Figure 9 Here is a sequence of images of a pin hole illustrating the circle of confusion at seven distances behind the Nikkor-W. The rounded corners can be expected to result in smooth, soft out-of-focus images. The most unusual lens I examined was a mm Rodenstock Imagon. Figure 6 shows a sequence of images of its circles of confusion at various distances behind the lens.

On the lens side of the plane of sharp focus, we see a bright ring surrounding the circle of confusion. The circle of confusion is also smaller than it is supposed to be, although this fact only becomes obvious with careful measurement. Behind the plane of sharp focus, we see the reverse effect. The circle of confusion has a central bright core, and the overall diameter of the illuminated circle is larger than it should be.

These effects are the consequences of intentional spherical aberration. Light from the outer periphery of the lens aperture is focused closer to the lens than the nominal focal length of the lens would suggest it should. Figure 7 shows the result. On the left we see the distinctive sink-strainer pattern. At the next image, however, note that the two rows of holes have now converged to a single row.

Fig 8 shows an enlarged view of these two patterns. The image at the far right of Fig 7 shows how the spots produced by the sink-strainer holes have become radial streaks. I interpret this as a sign of over-corrected spherical aberration. The striations seen in these images are probably the result of a very slight smeared finger print later discovered on the back surface of the lens. Figure 10, by Kevin Hawk, shows a background out-of-focus spire as a very distinct double image.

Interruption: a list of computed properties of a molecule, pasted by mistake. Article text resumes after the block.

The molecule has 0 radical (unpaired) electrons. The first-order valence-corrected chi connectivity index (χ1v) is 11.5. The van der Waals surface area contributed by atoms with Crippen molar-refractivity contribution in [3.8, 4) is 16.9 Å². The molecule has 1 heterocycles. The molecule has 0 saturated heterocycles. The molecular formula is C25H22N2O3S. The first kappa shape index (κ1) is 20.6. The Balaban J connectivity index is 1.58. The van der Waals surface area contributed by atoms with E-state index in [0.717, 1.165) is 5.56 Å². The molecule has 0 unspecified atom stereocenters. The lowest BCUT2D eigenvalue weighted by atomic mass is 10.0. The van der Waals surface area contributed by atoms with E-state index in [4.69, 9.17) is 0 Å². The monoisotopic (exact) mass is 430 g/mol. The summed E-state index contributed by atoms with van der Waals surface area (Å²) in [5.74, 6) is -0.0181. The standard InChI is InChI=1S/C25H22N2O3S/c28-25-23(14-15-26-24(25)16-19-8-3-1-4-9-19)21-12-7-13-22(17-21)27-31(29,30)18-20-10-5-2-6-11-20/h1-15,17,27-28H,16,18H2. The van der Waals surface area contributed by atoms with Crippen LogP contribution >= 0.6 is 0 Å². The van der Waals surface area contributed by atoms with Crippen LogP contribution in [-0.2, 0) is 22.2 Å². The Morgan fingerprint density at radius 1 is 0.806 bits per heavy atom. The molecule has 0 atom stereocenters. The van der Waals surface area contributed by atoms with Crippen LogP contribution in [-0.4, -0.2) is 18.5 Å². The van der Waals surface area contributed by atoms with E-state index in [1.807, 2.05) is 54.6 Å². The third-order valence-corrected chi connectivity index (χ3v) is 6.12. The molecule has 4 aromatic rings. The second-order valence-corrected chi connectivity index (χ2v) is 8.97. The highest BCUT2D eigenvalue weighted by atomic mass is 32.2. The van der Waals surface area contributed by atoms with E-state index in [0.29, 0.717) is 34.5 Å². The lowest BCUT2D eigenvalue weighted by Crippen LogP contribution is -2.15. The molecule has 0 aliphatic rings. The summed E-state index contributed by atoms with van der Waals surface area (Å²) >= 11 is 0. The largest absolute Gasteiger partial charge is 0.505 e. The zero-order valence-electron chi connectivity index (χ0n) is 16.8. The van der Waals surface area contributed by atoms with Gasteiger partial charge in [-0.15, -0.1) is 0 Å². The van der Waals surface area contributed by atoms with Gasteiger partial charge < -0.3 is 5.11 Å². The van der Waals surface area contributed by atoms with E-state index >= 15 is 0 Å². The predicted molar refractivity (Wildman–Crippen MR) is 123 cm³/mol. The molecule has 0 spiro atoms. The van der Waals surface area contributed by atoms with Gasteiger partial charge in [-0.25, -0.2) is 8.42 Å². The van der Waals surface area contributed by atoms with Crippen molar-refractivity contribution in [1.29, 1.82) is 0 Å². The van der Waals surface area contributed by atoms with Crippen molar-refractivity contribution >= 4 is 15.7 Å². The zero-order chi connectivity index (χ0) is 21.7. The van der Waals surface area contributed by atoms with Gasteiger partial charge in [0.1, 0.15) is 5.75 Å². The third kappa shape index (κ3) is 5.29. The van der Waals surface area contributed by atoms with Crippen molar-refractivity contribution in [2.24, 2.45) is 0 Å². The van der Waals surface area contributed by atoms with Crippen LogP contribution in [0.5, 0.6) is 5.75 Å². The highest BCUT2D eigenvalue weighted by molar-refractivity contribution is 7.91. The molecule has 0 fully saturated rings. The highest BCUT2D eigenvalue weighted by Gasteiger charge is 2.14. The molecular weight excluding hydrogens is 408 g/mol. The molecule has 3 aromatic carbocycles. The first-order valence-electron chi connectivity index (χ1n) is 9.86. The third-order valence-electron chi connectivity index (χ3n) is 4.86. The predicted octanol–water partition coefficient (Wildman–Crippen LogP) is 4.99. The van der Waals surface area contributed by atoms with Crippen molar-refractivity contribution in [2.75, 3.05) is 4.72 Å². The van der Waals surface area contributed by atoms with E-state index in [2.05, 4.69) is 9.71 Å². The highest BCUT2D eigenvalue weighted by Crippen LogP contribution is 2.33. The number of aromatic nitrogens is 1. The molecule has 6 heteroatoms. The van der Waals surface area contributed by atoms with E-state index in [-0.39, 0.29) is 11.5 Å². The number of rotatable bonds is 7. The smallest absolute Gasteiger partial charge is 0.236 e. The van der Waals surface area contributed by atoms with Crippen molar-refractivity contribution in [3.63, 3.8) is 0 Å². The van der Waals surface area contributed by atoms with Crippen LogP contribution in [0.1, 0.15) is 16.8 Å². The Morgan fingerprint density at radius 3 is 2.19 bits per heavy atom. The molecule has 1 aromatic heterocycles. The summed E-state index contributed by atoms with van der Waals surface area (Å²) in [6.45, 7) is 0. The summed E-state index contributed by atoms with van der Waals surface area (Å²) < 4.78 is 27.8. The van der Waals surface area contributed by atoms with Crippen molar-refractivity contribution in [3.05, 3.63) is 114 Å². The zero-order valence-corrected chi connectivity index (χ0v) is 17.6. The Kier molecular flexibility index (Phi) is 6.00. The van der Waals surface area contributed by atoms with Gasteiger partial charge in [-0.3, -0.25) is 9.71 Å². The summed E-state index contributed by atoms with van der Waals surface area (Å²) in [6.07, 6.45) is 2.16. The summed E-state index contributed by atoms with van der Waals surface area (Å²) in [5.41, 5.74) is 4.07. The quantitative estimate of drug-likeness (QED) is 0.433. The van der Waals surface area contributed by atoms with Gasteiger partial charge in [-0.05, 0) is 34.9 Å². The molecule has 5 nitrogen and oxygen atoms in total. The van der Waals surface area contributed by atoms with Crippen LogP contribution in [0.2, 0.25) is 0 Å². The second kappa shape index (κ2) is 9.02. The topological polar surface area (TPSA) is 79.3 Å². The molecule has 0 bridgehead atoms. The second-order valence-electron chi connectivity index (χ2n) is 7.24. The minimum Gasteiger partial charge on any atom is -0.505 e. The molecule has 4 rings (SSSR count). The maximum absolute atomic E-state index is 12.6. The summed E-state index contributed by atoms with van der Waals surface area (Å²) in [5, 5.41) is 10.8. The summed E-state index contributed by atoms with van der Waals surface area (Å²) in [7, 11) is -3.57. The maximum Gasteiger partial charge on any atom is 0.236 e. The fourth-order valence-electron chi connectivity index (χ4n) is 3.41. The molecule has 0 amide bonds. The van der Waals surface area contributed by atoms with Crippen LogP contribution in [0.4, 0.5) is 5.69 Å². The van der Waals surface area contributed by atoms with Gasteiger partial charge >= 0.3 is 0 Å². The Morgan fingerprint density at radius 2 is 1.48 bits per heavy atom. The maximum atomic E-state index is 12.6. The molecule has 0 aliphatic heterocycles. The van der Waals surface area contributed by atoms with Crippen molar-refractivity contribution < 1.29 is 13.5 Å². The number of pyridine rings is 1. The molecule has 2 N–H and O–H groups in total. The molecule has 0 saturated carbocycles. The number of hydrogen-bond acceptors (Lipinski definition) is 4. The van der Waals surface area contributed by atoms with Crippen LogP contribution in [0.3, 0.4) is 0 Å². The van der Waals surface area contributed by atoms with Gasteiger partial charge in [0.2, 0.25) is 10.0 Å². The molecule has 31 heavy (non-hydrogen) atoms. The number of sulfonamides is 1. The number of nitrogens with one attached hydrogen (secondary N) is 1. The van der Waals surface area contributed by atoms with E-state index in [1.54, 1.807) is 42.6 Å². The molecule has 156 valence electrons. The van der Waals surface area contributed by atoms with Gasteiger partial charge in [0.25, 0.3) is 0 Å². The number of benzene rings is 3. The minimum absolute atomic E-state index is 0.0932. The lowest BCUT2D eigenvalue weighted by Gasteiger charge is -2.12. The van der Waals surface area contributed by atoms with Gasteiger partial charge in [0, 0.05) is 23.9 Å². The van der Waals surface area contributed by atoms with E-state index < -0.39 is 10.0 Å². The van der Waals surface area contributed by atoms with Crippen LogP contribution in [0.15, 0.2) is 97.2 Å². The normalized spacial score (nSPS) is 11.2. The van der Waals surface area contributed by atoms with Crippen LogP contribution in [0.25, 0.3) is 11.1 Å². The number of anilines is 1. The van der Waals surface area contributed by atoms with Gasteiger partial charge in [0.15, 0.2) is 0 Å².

I suggest the bright core circle of confusion leads to pleasant out-of-focus images, provided the core is not too strongly concentrated. Out-of-focus objects closer to the camera will be imaged more harshly. The Summicron gains its reputation by showing smooth out-of-focus images on both sides of the main subject.

It will in general also change with the actual aperture used. And it can depend upon how the lens is corrected off-axis. To close this discussion, I offer two last photographs.



Tak Of course, the two theories describe different things, i. Then, one simple focusing motion of the camera back puts the image in proper focus. A Merklingeg VII 35 mm camera. Measuring unsharpness Traditional approach Unfortunately photographers often do not know how to interpret the results of the classical theory. Technical Books on Photography by Harold M.


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JoJoll Moreover, it is easy to notice that an increase in focal length results in better resolution of details. The largest depth of field can be obtained if we focus the lens at the hyperfocal distance. Now let us see at the foreground Fig. This is an interesting concept that I know I have often used with analyzing it when I was worried the hyperfocal method would not render sufficient distance detail, often as a secondary safety shot.


Technical Books on Photography by Harold M. Merklinger

The rear part of the car was approximately 6 m away from the camera. Let merklinher explain the classical theory of sharpness, analyzing the degree of fuzziness. The basic assumptions on which the theory is based are simply not appropriate for some photographic applications. It must be admitted that the larger the distance from the camera, the more details are captured by a circle of confusion of a constant diameter.


To view the following articles you will need to download the files and open them with Adobe Acrobat Reader available free from the Adobe Web Site. The Acrobat 3 plug-in for Netscape and some other Web Browsers can also be used. We continue to recommend Acrobat Reader 2. This is especially important if one has an older, slower computer. It offers a reasonably complete version of the information with examples. This article refers to five QuickTime movies which animate the figures in the article.